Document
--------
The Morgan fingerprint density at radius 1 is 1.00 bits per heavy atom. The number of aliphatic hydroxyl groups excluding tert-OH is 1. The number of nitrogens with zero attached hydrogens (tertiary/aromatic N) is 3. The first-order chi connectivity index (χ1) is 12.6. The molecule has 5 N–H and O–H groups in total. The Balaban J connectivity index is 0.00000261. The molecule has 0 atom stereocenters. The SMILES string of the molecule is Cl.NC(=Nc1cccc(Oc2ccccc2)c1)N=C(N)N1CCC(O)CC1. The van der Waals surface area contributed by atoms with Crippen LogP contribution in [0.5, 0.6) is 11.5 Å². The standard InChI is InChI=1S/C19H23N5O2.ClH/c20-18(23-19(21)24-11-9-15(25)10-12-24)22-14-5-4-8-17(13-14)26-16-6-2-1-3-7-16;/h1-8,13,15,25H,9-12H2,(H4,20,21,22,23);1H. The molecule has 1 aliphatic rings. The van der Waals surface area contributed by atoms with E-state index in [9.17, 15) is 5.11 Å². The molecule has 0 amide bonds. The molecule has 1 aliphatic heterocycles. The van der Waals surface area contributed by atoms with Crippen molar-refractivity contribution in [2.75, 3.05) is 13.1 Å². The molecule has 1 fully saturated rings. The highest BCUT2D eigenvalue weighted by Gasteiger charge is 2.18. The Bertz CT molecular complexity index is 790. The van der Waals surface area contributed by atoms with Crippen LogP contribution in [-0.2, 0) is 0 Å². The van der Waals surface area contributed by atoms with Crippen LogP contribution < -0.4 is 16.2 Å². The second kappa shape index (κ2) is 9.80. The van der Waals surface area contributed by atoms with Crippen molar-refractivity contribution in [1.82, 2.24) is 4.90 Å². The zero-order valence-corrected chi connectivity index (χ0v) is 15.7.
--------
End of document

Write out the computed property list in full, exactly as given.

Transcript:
The Morgan fingerprint density at radius 1 is 1.00 bits per heavy atom. The number of aliphatic hydroxyl groups excluding tert-OH is 1. The number of nitrogens with zero attached hydrogens (tertiary/aromatic N) is 3. The first-order chi connectivity index (χ1) is 12.6. The molecule has 5 N–H and O–H groups in total. The Balaban J connectivity index is 0.00000261. The molecule has 0 atom stereocenters. The SMILES string of the molecule is Cl.NC(=Nc1cccc(Oc2ccccc2)c1)N=C(N)N1CCC(O)CC1. The van der Waals surface area contributed by atoms with Crippen LogP contribution in [0.5, 0.6) is 11.5 Å². The standard InChI is InChI=1S/C19H23N5O2.ClH/c20-18(23-19(21)24-11-9-15(25)10-12-24)22-14-5-4-8-17(13-14)26-16-6-2-1-3-7-16;/h1-8,13,15,25H,9-12H2,(H4,20,21,22,23);1H. The molecule has 1 aliphatic rings. The van der Waals surface area contributed by atoms with E-state index in [9.17, 15) is 5.11 Å². The molecule has 0 amide bonds. The molecule has 1 aliphatic heterocycles. The van der Waals surface area contributed by atoms with Crippen molar-refractivity contribution in [2.75, 3.05) is 13.1 Å². The molecule has 1 fully saturated rings. The highest BCUT2D eigenvalue weighted by Gasteiger charge is 2.18. The Bertz CT molecular complexity index is 790. The van der Waals surface area contributed by atoms with Crippen LogP contribution in [-0.2, 0) is 0 Å². The van der Waals surface area contributed by atoms with Crippen LogP contribution < -0.4 is 16.2 Å². The second kappa shape index (κ2) is 9.80. The van der Waals surface area contributed by atoms with Crippen molar-refractivity contribution in [1.82, 2.24) is 4.90 Å². The zero-order valence-corrected chi connectivity index (χ0v) is 15.7.